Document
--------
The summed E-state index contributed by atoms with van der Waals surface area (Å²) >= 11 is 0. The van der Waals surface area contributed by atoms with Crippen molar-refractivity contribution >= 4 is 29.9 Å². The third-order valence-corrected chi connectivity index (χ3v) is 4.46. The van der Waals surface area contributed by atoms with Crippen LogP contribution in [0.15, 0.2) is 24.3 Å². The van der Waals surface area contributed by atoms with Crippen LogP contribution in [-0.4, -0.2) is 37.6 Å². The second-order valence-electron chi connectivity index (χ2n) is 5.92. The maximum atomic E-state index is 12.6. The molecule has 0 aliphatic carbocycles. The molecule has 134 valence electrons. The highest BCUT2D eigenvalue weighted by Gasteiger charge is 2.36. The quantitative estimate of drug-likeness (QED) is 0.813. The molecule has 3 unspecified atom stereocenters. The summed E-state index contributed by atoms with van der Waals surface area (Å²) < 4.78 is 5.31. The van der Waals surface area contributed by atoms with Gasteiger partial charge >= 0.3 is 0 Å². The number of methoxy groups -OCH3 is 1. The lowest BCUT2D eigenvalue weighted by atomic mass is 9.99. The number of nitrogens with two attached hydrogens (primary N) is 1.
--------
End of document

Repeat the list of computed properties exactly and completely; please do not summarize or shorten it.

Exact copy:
The summed E-state index contributed by atoms with van der Waals surface area (Å²) >= 11 is 0. The van der Waals surface area contributed by atoms with Crippen molar-refractivity contribution >= 4 is 29.9 Å². The third-order valence-corrected chi connectivity index (χ3v) is 4.46. The van der Waals surface area contributed by atoms with Crippen LogP contribution in [0.15, 0.2) is 24.3 Å². The van der Waals surface area contributed by atoms with Crippen LogP contribution in [-0.4, -0.2) is 37.6 Å². The second-order valence-electron chi connectivity index (χ2n) is 5.92. The maximum atomic E-state index is 12.6. The molecule has 0 aliphatic carbocycles. The molecule has 134 valence electrons. The highest BCUT2D eigenvalue weighted by Gasteiger charge is 2.36. The quantitative estimate of drug-likeness (QED) is 0.813. The molecule has 3 unspecified atom stereocenters. The summed E-state index contributed by atoms with van der Waals surface area (Å²) < 4.78 is 5.31. The van der Waals surface area contributed by atoms with Gasteiger partial charge >= 0.3 is 0 Å². The number of methoxy groups -OCH3 is 1. The lowest BCUT2D eigenvalue weighted by atomic mass is 9.99. The number of nitrogens with two attached hydrogens (primary N) is 1.